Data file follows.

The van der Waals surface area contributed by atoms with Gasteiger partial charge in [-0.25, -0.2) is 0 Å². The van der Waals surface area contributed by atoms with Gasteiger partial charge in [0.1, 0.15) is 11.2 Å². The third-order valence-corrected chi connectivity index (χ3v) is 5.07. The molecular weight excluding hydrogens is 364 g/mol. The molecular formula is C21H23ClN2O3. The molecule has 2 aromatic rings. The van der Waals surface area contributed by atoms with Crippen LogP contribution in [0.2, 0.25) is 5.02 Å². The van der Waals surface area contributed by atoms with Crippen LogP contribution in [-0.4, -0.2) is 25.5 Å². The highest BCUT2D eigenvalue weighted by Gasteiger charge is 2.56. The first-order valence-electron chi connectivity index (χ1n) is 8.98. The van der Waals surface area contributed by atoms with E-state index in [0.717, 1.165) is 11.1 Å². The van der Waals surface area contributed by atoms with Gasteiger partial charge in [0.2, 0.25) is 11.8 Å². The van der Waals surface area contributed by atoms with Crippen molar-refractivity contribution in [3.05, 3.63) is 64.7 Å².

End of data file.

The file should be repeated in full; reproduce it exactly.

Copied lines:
The van der Waals surface area contributed by atoms with Gasteiger partial charge in [-0.25, -0.2) is 0 Å². The van der Waals surface area contributed by atoms with Gasteiger partial charge in [0.1, 0.15) is 11.2 Å². The third-order valence-corrected chi connectivity index (χ3v) is 5.07. The molecular weight excluding hydrogens is 364 g/mol. The molecular formula is C21H23ClN2O3. The molecule has 2 aromatic rings. The van der Waals surface area contributed by atoms with Crippen LogP contribution in [0.2, 0.25) is 5.02 Å². The van der Waals surface area contributed by atoms with Crippen LogP contribution in [-0.4, -0.2) is 25.5 Å². The highest BCUT2D eigenvalue weighted by Gasteiger charge is 2.56. The first-order valence-electron chi connectivity index (χ1n) is 8.98. The van der Waals surface area contributed by atoms with E-state index in [0.717, 1.165) is 11.1 Å². The van der Waals surface area contributed by atoms with Gasteiger partial charge in [0.2, 0.25) is 11.8 Å². The van der Waals surface area contributed by atoms with Crippen molar-refractivity contribution in [3.05, 3.63) is 64.7 Å².